Unilever has weighed in on the plastic debate, urging the consumer goods industry to adopt a stronger approach to sustainability and contribute to the reduction of plastic packaging waste around the world.

Last year, the British-Dutch company pledged to do so by committing to making all of its plastic packaging reusable, recyclable or compostable by 2025, while also calling for the establishment of a circular economy for plastics.

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Unilever vowed to increase the use of recycled plastic content in its packaging to a minimum of 25% by the same year, to help create a plastics protocol for the industry and, to invest in research for a technical solution to recycle multi-layered sachets.

In addition, the company recently called for a circular economy for plastics and urged consumer goods companies to try and make their plastic packaging 100% reusable, recyclable or compostable by 2025.

Unilever’s chief executive Paul Polman said: “It is welcome news that many other major companies are making their own commitments to address ocean plastic waste. Yet as a consumer goods industry, we need to go much further, much faster, in addressing the challenge of single use plastics by leading a transition away from the linear take-make-dispose model of consumption, to one which is truly circular by design.”

He added: “Addressing the issue of ocean plastic is a shared responsibility – all stakeholders in the value chain must work together in partnership to find effective solutions.

“However, there is no doubt that the response from the consumer goods industry will be amongst the most critical in determining the speed at which positive change takes place. We are at a critical juncture.”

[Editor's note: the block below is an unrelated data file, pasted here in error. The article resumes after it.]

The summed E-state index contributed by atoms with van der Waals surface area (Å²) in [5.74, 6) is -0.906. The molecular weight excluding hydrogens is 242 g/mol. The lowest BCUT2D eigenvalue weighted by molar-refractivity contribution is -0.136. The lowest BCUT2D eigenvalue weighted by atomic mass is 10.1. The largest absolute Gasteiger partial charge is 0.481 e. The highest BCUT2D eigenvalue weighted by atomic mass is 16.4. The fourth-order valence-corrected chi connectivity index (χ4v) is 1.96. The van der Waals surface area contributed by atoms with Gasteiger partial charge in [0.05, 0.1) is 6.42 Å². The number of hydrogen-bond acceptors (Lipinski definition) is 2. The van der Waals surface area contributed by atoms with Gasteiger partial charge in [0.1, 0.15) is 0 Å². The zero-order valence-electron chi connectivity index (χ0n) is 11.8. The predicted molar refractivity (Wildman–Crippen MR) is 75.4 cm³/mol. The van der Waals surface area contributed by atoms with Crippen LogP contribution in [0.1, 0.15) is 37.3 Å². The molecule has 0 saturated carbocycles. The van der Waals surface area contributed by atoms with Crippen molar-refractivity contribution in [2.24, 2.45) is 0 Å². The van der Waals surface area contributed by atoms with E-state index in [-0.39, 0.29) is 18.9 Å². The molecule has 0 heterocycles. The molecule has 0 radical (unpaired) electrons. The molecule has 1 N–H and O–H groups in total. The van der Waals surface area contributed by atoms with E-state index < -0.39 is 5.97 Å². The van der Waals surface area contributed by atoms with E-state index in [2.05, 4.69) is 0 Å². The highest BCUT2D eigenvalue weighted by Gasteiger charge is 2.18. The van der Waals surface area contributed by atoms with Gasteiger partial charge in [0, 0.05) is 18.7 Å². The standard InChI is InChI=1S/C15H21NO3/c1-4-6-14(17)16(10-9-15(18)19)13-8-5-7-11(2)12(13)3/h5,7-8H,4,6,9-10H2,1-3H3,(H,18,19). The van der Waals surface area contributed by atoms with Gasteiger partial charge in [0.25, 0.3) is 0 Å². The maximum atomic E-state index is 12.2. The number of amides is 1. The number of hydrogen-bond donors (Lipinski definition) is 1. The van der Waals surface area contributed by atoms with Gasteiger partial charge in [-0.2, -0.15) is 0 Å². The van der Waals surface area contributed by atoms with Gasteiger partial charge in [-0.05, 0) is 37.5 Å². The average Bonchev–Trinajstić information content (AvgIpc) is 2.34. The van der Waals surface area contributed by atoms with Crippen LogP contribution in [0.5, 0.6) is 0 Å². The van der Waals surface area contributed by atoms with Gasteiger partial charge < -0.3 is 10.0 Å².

Antalis Packaging, a British supplier of packaging and visual communications, has joined Unilever in calling for big retail and consumer goods businesses to use more sustainable materials.

Scott Tuckey, Product Manager at Antalis Packaging, said: “The packaging landscape is a complex one and what often gets overlooked in the debate on waste reduction is that for many small businesses plastic remains the most economically viable option and in some cases has a lower carbon footprint than those considered more environmentally friendly.

“What’s equally important, we’ve found, is the poor or excessive use of plastic materials and packaging as a whole, which if addressed correctly can significantly reduce the amount of waste that ends up in landfill or in the environment, including plastic.

“With online sales continuing to rise year-on-year, consumers not only expect a hassle-free, seamless and impressive unboxing experience at home, but are increasingly favouring companies who care about the environment,” Tuckey added.

The company also offers tips on how to make packaging more sustainable.

Tuckey explained: “For businesses unsure of where to start, we offer a free Smart Audit where our experts will review your current packaging materials and procedures and suggest ways you can improve, including how to boost customer confidence by injecting that all-important ‘wow’ factor and reducing waste.”